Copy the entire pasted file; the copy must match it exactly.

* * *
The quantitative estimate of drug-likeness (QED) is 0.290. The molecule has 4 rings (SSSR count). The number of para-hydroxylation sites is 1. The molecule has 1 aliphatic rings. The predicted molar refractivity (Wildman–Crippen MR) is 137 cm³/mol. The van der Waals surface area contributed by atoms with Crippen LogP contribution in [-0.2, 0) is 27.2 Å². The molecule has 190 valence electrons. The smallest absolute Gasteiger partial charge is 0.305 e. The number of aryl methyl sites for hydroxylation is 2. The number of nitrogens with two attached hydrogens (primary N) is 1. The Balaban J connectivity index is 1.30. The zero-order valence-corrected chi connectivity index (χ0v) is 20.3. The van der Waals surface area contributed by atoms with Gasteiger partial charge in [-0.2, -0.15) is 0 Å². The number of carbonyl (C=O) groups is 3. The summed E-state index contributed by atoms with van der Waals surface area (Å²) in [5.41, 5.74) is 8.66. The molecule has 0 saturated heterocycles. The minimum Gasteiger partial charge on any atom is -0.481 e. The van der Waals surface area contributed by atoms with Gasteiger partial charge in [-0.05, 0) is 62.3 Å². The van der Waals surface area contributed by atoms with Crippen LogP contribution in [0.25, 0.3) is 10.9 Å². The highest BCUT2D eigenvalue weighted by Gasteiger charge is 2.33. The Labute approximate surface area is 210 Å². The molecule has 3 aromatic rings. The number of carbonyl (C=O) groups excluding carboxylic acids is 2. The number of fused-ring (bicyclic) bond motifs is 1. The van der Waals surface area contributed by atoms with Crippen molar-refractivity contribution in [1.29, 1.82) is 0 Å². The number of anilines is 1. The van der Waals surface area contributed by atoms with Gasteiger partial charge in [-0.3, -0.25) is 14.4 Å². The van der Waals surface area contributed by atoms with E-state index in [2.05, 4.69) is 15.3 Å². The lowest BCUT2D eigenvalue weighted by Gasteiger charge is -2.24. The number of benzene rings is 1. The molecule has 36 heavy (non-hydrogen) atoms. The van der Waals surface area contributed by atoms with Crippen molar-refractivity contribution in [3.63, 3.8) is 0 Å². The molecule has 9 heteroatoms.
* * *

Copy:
The quantitative estimate of drug-likeness (QED) is 0.290. The molecule has 4 rings (SSSR count). The number of para-hydroxylation sites is 1. The molecule has 1 aliphatic rings. The predicted molar refractivity (Wildman–Crippen MR) is 137 cm³/mol. The van der Waals surface area contributed by atoms with Crippen LogP contribution in [-0.2, 0) is 27.2 Å². The molecule has 190 valence electrons. The smallest absolute Gasteiger partial charge is 0.305 e. The number of aryl methyl sites for hydroxylation is 2. The number of nitrogens with two attached hydrogens (primary N) is 1. The Balaban J connectivity index is 1.30. The zero-order valence-corrected chi connectivity index (χ0v) is 20.3. The van der Waals surface area contributed by atoms with Gasteiger partial charge in [-0.2, -0.15) is 0 Å². The number of carbonyl (C=O) groups is 3. The summed E-state index contributed by atoms with van der Waals surface area (Å²) in [5.41, 5.74) is 8.66. The molecule has 0 saturated heterocycles. The minimum Gasteiger partial charge on any atom is -0.481 e. The van der Waals surface area contributed by atoms with Gasteiger partial charge in [-0.05, 0) is 62.3 Å². The van der Waals surface area contributed by atoms with Crippen LogP contribution in [0.25, 0.3) is 10.9 Å². The highest BCUT2D eigenvalue weighted by Gasteiger charge is 2.33. The Labute approximate surface area is 210 Å². The molecule has 3 aromatic rings. The number of carbonyl (C=O) groups excluding carboxylic acids is 2. The number of fused-ring (bicyclic) bond motifs is 1. The van der Waals surface area contributed by atoms with Crippen molar-refractivity contribution in [1.29, 1.82) is 0 Å². The number of anilines is 1. The van der Waals surface area contributed by atoms with Gasteiger partial charge in [-0.3, -0.25) is 14.4 Å². The van der Waals surface area contributed by atoms with E-state index in [2.05, 4.69) is 15.3 Å². The lowest BCUT2D eigenvalue weighted by Gasteiger charge is -2.24. The number of benzene rings is 1. The molecule has 36 heavy (non-hydrogen) atoms. The van der Waals surface area contributed by atoms with Crippen molar-refractivity contribution in [3.63, 3.8) is 0 Å². The molecule has 9 heteroatoms.